Page(s): 85 - 91
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    The engineering professions, through their professional societies and through ABET, have required for some years that a substantial fraction of the engineering curriculum be devoted to design. While we have no hesitation in supporting that objective, we believe that very real obstacles impede the greater use of design problems in engineering education. Unless these obstacles are recognized and dealt with in a rational way, we would predict very slow progress in getting much more design into the curriculum than now exists, whatever its benefits. This paper presents some experiments that we have conducted to see what would happen if we tried to do design in a large lecture-oriented course. Such courses form the bulk of the engineering program in our Department and in many similar programs throughout the country. The results support the thrust of ABET's new objectives but show that getting to their design goal will be an arduous task for both students and faculty. The paper looks at methods for reducing this burden, although in some measure it will simply require more resources than are now employed to teach that same student body. View full abstract»

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  • On the Presentation of Miller's Theorem

    Page(s): 92 - 93
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    Miller's theorem is an important analysis tool. Its presentation in many introductory electronic circuits texts often leads to student misunderstandings with regard to its applicability. An alternative presentation that may improve students' understanding is suggested. View full abstract»

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  • Oliver Heaviside, Fractional Operators, and the Age of the Earth

    Page(s): 94 - 104
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    Oliver Heaviside is today usually remembered by technologists as an eccentric electrical engineer who once had something to do with the ionosphere. Sometimes it is even recalled he had a curious method (called the "operational calculus") for doing his mathematics, and somehow applied it in a strange and mysterious manner to difficult problems. One of these problems was that of calculating the age of the Earth, and it got Heaviside indirectly involved in a controversy that included Lord Kelvin. The new theories of evolution and geology were explicitly tied to the debate. This paper describes the historical context of the controversy, and outlines how Heaviside used his operational methods to demonstrate Kelvin's estimate of the Earth's antiquity to be mathematically simplistic. Heaviside used his "age-of-the-Earth" analyses as the lead to the second volume of his Electromagnetic Theory, partly to demonstrate the power of his operational methods (which he then applied to electrical problems). These methods were the precursor to the now common use of the Laplace transform by electrical engineers. View full abstract»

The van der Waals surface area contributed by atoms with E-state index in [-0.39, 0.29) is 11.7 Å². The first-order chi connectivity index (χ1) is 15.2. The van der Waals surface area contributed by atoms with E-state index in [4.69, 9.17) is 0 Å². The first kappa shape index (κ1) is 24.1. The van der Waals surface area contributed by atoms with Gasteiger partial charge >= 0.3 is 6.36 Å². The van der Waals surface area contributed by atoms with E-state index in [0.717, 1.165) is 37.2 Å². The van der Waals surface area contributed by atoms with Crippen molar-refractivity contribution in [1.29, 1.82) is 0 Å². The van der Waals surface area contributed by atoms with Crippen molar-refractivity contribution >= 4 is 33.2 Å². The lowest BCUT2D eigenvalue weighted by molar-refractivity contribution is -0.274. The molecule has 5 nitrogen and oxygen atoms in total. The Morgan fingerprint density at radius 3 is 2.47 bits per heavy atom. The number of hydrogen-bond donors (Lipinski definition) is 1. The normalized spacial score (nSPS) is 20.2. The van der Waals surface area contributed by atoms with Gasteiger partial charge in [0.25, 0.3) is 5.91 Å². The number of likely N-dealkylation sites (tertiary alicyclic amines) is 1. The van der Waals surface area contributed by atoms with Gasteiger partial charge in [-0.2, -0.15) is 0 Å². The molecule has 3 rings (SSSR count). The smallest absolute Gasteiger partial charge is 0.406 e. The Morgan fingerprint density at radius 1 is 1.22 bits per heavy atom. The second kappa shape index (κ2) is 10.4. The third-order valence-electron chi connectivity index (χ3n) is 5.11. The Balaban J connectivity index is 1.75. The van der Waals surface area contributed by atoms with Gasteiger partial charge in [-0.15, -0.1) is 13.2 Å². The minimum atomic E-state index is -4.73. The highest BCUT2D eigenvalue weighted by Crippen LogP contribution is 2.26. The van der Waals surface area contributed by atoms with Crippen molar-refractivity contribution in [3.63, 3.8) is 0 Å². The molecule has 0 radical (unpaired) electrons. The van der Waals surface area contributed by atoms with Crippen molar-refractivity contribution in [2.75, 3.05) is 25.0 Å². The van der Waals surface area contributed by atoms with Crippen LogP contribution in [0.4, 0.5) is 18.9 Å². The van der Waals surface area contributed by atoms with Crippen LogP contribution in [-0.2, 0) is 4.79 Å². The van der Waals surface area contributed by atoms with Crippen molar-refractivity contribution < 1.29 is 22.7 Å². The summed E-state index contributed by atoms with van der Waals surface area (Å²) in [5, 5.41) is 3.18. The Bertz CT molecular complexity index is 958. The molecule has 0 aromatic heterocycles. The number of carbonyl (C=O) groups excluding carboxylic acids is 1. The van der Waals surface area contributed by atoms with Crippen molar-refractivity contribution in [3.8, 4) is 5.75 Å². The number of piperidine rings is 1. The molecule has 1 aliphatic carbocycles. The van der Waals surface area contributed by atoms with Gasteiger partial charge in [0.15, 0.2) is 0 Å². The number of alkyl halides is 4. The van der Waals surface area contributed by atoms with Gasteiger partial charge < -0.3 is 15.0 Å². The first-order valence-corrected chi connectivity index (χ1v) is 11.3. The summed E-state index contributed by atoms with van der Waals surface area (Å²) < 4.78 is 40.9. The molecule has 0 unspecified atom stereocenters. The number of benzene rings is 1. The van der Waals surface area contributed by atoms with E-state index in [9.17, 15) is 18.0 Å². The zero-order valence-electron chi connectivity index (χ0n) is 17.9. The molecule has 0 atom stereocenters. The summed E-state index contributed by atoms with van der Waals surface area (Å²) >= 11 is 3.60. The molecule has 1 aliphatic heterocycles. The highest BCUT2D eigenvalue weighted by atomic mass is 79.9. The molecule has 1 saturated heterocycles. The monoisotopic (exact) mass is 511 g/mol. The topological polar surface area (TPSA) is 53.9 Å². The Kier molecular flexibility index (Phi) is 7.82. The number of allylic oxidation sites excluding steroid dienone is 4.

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  • American Vacuum Society Short Courses for Scientists, Engineers, and Technologists

    Page(s): 105 - 110
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    Short courses, which are taught intensively by the American Vacuum Society (AVS) for one, two, or five days, represent the most important media for disseminating new educational material on the nature, maintenance, and utilization of the vacuum environment. The development of the AVS course offerings is traced from offering one course to 80 attendees in 1969 to an availability of 38 courses and over 2400 attendees in 1983. The topical content of the courses available is listed, and their relationship to the AVS chapter and divisional structure is reviewed. The means used to develop courses, to select the sites for presentation, and to monitor course quality are discussed. The different management plans used at various stages of growth of the short course program are identified and the economic impact of the AVS program on the Society is discussed. Of all who attend AVS courses, 85 percent of the course registrants are not members of the AVS. The background, professional tasks performed, type of employer, and the challenge of the diversity of student backgrounds for classroom teaching are discussed. The AVS experience can serve as a model for any science-related technical society to develop or expand a continuing education program in its topical area of interest. View full abstract»

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  • The Relationship between Piaget-Type Questionnaire Scores and Academic Achievements of Engineering Freshmen

    Page(s): 111 - 114
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    The role of cognitive development, as measured by Piaget-type questionnaire scores, in the prediction of freshman engineering academic achievement is discussed. It is pointed out that, since cognitive development is a relevant students' attribute in performance in the university, more attention should be paid by university teachers in selecting classroom activities and course content appropriate to the actual level of the students' intellectual development. View full abstract»

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  • Comments on "Intuitive Transform Processing"

    Page(s): 115 - 116
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  • Probability & Statistics with Reliability, Queueing and Computer Science Applications-K. S. Trivedi

    Page(s): 116
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  • Information for authors

    Page(s): 116a
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Aims & Scope

Educational research, methods, materials, programs, and technology in electrical engineering, computer engineering, and fields within the scope of interest of IEEE.

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Meet Our Editors

Editor-in-Chief
Jeffrey E. Froyd
Texas A&M University